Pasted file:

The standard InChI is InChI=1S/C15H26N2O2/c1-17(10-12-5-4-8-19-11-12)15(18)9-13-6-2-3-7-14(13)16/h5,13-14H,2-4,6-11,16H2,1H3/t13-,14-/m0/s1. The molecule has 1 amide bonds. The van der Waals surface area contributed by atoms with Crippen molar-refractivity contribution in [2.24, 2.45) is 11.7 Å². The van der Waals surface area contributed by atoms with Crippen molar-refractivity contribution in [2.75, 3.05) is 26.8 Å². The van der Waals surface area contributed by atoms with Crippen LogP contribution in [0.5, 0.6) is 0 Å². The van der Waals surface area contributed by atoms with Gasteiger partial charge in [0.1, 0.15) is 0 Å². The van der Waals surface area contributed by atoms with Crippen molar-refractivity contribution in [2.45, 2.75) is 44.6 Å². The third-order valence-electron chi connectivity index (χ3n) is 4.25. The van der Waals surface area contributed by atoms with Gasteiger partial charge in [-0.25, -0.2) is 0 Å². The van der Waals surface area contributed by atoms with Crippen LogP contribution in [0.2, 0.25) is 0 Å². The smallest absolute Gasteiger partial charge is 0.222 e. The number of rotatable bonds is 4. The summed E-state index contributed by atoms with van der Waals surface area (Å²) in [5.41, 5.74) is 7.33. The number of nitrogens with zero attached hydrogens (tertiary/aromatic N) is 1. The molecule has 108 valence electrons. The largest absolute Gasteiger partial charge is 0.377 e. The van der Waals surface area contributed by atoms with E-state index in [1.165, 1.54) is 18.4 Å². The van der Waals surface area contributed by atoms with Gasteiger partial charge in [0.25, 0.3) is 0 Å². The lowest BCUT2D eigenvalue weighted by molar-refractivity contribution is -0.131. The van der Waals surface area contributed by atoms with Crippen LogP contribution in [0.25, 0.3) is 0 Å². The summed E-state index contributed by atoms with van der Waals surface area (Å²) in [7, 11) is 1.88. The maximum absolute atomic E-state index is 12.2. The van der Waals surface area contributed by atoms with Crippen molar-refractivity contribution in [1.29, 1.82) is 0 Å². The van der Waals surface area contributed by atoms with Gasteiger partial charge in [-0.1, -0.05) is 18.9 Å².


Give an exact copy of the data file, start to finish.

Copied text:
The standard InChI is InChI=1S/C15H26N2O2/c1-17(10-12-5-4-8-19-11-12)15(18)9-13-6-2-3-7-14(13)16/h5,13-14H,2-4,6-11,16H2,1H3/t13-,14-/m0/s1. The molecule has 1 amide bonds. The van der Waals surface area contributed by atoms with Crippen molar-refractivity contribution in [2.24, 2.45) is 11.7 Å². The van der Waals surface area contributed by atoms with Crippen molar-refractivity contribution in [2.75, 3.05) is 26.8 Å². The van der Waals surface area contributed by atoms with Crippen LogP contribution in [0.5, 0.6) is 0 Å². The van der Waals surface area contributed by atoms with Gasteiger partial charge in [0.1, 0.15) is 0 Å². The van der Waals surface area contributed by atoms with Crippen molar-refractivity contribution in [2.45, 2.75) is 44.6 Å². The third-order valence-electron chi connectivity index (χ3n) is 4.25. The van der Waals surface area contributed by atoms with Gasteiger partial charge in [-0.25, -0.2) is 0 Å². The van der Waals surface area contributed by atoms with Crippen LogP contribution in [0.2, 0.25) is 0 Å². The smallest absolute Gasteiger partial charge is 0.222 e. The number of rotatable bonds is 4. The summed E-state index contributed by atoms with van der Waals surface area (Å²) in [5.41, 5.74) is 7.33. The number of nitrogens with zero attached hydrogens (tertiary/aromatic N) is 1. The molecule has 108 valence electrons. The largest absolute Gasteiger partial charge is 0.377 e. The van der Waals surface area contributed by atoms with E-state index in [1.165, 1.54) is 18.4 Å². The van der Waals surface area contributed by atoms with Gasteiger partial charge in [0.25, 0.3) is 0 Å². The lowest BCUT2D eigenvalue weighted by molar-refractivity contribution is -0.131. The van der Waals surface area contributed by atoms with Crippen LogP contribution in [0.25, 0.3) is 0 Å². The summed E-state index contributed by atoms with van der Waals surface area (Å²) in [7, 11) is 1.88. The maximum absolute atomic E-state index is 12.2. The van der Waals surface area contributed by atoms with Crippen molar-refractivity contribution in [1.29, 1.82) is 0 Å². The van der Waals surface area contributed by atoms with Gasteiger partial charge in [-0.1, -0.05) is 18.9 Å².